Hollow%2C by Katie Paterson and Zeller %26 Moye

The University of Bristol has unveiled a new public artwork by artist Katie Paterson and architects Zeller & Moye called Hollow, which is made of thousands of tree samples from around the world. 

The artwork, which is big enough to walk around, will be permanently sited in the historic Royal Fort Gardens at the university.

Hollow is the result of three years of research and sourcing, and is essentially a miniature forest of all the worlds’ trees.

Trees from all over the world

The individual tree samples – all 10,000 of them – have been gathered from across the globe, from Yakushima in Japan to the White Mountains of California.

Tree species have been donated from places such as the Herbario Nacional de Mexico; the Royal Botanic Gardens at Kew; Kyoto University; and the Arnold Arboretum at Harvard in America.

Groups going to see Hollow will be able to observe a segment from the oldest tree in the world as well as some of the youngest and near-extinct species.

Some tree samples are also historically significant, like the Indian Banyan Tree, under which Buddha is said to have achieved enlightenment, and the Japanese Ginkgo tree in Hiroshima that survived the atomic bomb.

What does Hollow look like? 

Hollow is a miniature forest, and the exterior cluster structure reflects a forest canopy ecosystem.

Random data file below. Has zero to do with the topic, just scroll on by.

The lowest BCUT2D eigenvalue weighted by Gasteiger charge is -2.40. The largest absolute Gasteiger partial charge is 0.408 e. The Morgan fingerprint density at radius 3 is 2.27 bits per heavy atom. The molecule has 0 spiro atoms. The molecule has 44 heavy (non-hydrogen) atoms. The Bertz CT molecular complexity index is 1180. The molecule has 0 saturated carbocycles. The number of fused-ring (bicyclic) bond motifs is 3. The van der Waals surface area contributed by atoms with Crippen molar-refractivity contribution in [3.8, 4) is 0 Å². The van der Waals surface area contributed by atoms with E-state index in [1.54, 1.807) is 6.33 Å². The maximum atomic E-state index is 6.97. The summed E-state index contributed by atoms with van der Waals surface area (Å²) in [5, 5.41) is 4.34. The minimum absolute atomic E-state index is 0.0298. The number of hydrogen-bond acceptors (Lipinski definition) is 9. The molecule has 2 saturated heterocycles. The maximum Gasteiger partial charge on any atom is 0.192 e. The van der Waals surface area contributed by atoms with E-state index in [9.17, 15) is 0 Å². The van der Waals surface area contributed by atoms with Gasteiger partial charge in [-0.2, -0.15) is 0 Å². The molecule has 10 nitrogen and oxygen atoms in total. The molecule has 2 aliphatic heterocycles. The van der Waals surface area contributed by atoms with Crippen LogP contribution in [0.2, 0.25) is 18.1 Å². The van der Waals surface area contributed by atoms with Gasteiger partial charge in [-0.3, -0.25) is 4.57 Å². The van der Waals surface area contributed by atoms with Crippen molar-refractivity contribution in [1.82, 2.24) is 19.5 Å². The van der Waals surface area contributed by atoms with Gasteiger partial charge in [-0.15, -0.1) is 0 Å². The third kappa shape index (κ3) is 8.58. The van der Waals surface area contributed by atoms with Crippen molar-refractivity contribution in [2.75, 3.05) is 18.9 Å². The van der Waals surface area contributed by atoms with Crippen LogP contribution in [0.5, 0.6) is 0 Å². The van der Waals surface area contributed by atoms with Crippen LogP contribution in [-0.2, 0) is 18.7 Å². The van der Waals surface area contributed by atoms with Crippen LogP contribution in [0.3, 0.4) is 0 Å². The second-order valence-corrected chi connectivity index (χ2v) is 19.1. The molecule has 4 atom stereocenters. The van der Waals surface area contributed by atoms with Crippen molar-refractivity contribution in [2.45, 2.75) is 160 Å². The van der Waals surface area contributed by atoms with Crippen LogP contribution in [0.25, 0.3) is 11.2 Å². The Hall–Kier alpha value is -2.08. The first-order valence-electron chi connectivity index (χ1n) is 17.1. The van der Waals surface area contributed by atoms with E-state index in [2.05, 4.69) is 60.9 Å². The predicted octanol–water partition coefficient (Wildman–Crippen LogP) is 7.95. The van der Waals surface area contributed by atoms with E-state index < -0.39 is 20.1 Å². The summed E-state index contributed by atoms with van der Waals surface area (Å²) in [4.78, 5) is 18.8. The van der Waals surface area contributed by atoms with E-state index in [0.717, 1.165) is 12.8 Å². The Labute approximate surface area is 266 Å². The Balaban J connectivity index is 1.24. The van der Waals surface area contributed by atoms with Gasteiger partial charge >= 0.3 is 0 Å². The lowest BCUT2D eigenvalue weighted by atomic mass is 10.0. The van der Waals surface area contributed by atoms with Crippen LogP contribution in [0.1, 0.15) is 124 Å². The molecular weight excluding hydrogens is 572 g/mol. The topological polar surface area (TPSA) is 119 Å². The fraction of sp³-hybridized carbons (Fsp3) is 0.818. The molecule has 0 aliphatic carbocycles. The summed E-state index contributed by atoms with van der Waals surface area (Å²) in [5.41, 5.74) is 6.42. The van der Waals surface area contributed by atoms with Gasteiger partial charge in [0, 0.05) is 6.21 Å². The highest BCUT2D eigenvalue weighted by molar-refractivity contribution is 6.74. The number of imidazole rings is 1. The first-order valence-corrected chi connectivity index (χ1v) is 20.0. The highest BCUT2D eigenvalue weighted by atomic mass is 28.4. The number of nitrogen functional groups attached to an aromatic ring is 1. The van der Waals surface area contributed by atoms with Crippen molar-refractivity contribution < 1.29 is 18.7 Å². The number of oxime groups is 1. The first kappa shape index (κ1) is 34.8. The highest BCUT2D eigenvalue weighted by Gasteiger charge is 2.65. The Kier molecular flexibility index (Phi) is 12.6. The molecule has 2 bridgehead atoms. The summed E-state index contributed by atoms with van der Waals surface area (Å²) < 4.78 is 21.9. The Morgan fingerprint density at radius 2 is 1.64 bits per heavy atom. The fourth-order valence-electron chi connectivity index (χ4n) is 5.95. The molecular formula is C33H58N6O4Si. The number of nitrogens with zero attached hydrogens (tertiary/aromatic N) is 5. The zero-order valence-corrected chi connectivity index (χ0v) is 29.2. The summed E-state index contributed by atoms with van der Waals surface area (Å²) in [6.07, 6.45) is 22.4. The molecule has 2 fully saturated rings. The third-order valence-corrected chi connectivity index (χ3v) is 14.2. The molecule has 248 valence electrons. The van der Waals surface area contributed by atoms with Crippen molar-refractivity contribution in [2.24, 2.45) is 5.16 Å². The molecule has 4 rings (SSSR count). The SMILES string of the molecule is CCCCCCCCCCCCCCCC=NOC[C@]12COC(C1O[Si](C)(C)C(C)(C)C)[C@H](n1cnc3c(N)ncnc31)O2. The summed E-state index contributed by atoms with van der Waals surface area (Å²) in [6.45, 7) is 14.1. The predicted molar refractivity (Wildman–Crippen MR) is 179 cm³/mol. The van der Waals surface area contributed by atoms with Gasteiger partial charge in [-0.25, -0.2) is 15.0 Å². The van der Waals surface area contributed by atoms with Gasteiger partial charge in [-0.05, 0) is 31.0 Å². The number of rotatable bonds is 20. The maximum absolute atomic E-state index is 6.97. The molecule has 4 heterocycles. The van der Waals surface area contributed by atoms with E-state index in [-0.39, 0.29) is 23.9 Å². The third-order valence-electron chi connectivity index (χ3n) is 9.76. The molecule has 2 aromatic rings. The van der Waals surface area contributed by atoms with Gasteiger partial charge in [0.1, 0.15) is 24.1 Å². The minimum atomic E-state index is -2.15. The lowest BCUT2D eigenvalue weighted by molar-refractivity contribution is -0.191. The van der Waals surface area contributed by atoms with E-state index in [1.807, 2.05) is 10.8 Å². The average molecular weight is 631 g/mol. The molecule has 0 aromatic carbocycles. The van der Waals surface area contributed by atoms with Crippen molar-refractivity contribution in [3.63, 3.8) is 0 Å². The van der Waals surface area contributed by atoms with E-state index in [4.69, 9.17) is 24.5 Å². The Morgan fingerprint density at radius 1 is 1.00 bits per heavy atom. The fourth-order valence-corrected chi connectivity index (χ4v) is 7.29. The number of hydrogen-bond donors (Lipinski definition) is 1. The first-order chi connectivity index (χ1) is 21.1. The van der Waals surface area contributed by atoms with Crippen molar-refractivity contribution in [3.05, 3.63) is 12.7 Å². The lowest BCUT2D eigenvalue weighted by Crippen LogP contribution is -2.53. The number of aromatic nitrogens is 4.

Meanwhile, the interior tells the history of the planet through over 10,000 unique tree species, from petrified wood fossils of the earliest forests that emerged 390 million years ago to the most recent emergent species.

Hollow is free to enter, and audio guides are available to explain the different species.

Professor Guy Orpen, deputy vice-chancellor of the University of Bristol said: “We’re very excited to see Hollow in situ at Royal Fort Gardens – it’s quite amazing to think that trees of all ages, from so many different families and from all corners of the earth, will be represented.”

The Hollow artwork has been commissioned to mark the opening of the University of Bristol’s new Life Sciences building, also in the Royal Fort Gardens.

For further information visit www.hollow.org.uk.

Photo credit: Max McClure.